Chapter 28. Sockets

If a network stack is present, then the FILEIO infrastructure also provides access to the standard BSD socket calls.

The netstack table contains entries which describe the network protocol stacks that are in the system image. Each resident stack should export an entry to this table using the NSTAB_ENTRY() macro.

Each table entry has the following structure:

struct cyg_nstab_entry
    cyg_bool            valid;          // true if stack initialized
    cyg_uint32          syncmode;       // synchronization protocol
    char                *name;          // stack name
    char                *devname;       // hardware device name
    CYG_ADDRWORD        data;           // private data value

    int     (*init)( cyg_nstab_entry *nste );
    int     (*socket)( cyg_nstab_entry *nste, int domain, int type,
    int protocol, cyg_file *file );

This table is analogous to a combination of the filesystem and mount tables.

The valid field is set true if the stack's init() function returned successfully and the syncmode field contains the CYG_SYNCMODE_SOCK_* bits described above.

The name field contains the name of the protocol stack.

The devname field names the device that the stack is using. This may reference a device under "/dev", or may be a name that is only meaningful to the stack itself.

The init() function pointer is called during system initialization to start the protocol stack running. If it returns non-zero the valid field is set false and the stack will be ignored subsequently.

The socket() function is called to attempt to create a socket in the stack. When the socket() API function is called the netstack table is scanned and for each valid entry the socket() function pointer is called. If this returns non-zero then the scan continues to the next valid stack, or terminates with an error if the end of the table is reached.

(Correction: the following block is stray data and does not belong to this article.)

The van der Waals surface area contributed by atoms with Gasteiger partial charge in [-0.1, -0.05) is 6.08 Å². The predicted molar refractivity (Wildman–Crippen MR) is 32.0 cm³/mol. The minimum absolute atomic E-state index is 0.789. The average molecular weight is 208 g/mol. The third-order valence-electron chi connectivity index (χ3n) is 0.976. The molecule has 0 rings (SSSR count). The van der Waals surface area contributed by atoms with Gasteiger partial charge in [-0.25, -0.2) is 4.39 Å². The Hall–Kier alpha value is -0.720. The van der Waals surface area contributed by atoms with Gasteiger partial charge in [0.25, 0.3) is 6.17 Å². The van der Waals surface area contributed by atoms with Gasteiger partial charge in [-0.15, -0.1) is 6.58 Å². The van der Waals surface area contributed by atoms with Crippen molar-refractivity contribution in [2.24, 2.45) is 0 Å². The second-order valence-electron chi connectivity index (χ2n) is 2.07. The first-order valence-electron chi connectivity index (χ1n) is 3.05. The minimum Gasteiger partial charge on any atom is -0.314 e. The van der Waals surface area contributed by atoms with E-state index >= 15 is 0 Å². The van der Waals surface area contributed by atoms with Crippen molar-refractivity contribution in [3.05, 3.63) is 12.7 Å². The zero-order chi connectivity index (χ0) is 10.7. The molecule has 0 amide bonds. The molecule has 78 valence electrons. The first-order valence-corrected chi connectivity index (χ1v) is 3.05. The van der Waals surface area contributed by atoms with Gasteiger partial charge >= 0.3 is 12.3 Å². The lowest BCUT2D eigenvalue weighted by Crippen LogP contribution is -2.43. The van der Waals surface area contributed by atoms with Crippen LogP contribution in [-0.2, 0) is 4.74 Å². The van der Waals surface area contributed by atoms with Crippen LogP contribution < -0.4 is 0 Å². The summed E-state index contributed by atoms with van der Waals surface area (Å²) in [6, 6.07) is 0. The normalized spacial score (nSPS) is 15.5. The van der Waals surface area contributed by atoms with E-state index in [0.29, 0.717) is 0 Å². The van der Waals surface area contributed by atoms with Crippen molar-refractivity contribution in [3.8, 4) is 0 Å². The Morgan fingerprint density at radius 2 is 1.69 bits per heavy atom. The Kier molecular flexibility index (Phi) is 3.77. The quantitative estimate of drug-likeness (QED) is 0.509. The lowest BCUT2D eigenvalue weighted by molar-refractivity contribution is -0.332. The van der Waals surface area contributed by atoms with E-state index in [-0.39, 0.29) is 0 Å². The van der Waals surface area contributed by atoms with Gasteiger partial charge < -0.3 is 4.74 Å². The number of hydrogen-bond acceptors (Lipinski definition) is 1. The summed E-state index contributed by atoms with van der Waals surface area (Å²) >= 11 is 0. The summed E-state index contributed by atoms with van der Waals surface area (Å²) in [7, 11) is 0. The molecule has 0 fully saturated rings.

The result of a successful socket call is an initialized file object with the f_xops field pointing to the following structure:

struct cyg_sock_ops
    int (*bind)      ( cyg_file *fp, const sockaddr *sa, socklen_t len );
    int (*connect)   ( cyg_file *fp, const sockaddr *sa, socklen_t len );
    int (*accept)    ( cyg_file *fp, cyg_file *new_fp,
                       struct sockaddr *name, socklen_t *anamelen );
    int (*listen)    ( cyg_file *fp, int len );
    int (*getname)   ( cyg_file *fp, sockaddr *sa, socklen_t *len, int peer );
    int (*shutdown)  ( cyg_file *fp, int flags );
    int (*getsockopt)( cyg_file *fp, int level, int optname,
                       void *optval, socklen_t *optlen);
    int (*setsockopt)( cyg_file *fp, int level, int optname,
                       const void *optval, socklen_t optlen);
    int (*sendmsg)   ( cyg_file *fp, const struct msghdr *m,
                       int flags, ssize_t *retsize );
    int (*recvmsg)   ( cyg_file *fp, struct msghdr *m,
                       socklen_t *namelen, ssize_t *retsize );

It should be obvious from the names of these functions which API calls they provide support for. The getname() function pointer provides support for both getsockname() and getpeername() while the sendmsg() and recvmsg() function pointers provide support for send(), sendto(), sendmsg(), recv(), recvfrom() and recvmsg() as appropriate.